From there, The Northman continues to interweave the familiar and the fantastical by adhering to the traditional structure of a revenge saga, while still allowing plentiful room for inversion and depth to be found in hypnotic, hallucinogenic sequences that expand the mythos of this savage world. Showing us the deities that lurk in the shadows of depravity, Eggers only continues to stress his interest in exploring the relationship between nature and the metaphysical. Found amid grungy, mud-sloped men of immoral principles are majestic and magical moments of cunning witchery.
It’s as tantalizing as ever to witness the fusion of Eggers’ focus on the supernatural seen in The Witch with his wicked love in following the derangement of unbridled males that notably went to delirious, hilarious lengths in The Lighthouse. While never quite as darkly funny as the latter nor as haunting as the former, The Northman is undeniably Eggers’ film. It retains his meticulous detail, his love for allegorical dreamscapes, and the desire to unravel man’s perverse need to retain and/or reclaim his primal masculinity. But what’s most stunning about The Northman is how Eggers never once falters in making it entirely his own, even when he crafts a movie that’s more accessible and entertaining in the process.
While The Northman can sometimes fall victim to its workmanship—as some sequences can be drawn out to the point where you start to think about the actors and filmmakers making the film, rather than be immersed fully in the movie itself—Eggers is nevertheless able to retain the spell by assuring that each and every detail feels locked in his grandiose vision. Nothing feels astray. Nothing feels absent-minded in its decision-making process. That Eggers can maintain such fine care and concern at such a massive level is a truly inspiring feat.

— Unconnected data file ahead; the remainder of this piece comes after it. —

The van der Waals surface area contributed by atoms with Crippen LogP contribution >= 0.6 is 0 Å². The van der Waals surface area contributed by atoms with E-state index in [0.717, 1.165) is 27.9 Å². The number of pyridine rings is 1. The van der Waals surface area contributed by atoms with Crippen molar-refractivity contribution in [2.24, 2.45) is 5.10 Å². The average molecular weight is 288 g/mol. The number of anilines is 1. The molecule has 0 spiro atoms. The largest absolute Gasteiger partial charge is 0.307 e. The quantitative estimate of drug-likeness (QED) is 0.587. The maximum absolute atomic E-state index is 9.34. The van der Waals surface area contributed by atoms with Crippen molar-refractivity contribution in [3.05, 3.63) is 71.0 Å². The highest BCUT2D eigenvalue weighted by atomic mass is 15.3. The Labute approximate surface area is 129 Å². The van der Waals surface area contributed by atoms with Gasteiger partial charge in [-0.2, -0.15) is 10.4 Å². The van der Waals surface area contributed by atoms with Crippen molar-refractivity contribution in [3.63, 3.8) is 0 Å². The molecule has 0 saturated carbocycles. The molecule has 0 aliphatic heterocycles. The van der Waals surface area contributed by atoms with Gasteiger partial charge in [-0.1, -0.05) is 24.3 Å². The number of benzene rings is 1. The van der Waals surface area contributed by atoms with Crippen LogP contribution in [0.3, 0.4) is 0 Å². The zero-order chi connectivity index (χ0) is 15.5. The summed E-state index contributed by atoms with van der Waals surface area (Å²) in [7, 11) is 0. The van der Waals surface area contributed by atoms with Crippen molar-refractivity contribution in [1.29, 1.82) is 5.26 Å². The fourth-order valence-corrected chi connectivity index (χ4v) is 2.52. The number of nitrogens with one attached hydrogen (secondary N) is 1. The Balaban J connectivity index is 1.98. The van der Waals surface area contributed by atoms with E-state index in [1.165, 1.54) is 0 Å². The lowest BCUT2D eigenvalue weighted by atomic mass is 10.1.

It shows viewers that, at a time when filmmaking is becoming a committee process that’s dictated by quickening deadlines and the busy hands of meddling producers, Eggers is one of the last fortifiers in preserving the art of blockbuster cinema as a work of authorship. While The Northman is a movie that belongs to many, it’s undeniably borne of Eggers’ vision, and it went to dramatic and daunting lengths in order to be realized. To see such mature, awe-inspiring work at this size and scope makes one feel hopeful about where cinema can go when directors are allowed to wield this level of power.
Aided mightily by Skarsgård, who also produces, snarls, sneers and lurks about with deft physicality and brutish subtlety, The Northman showcases a director adapting one of the great classic stories as only he can, and showing us what the future of blockbusters can be when we allow these type of storytellers to make haste, and not gently. The result being a film that’s entirely grand but also singular in its pursuit. Only if we get more movies like The Northman will cinema thrive. But if we must look solely at the now, then we must appreciate what Eggers has achieved. For only in the movies is Valhöll just a single movie ticket away.
The Northman opens in theaters on April 22. Watch the trailer here.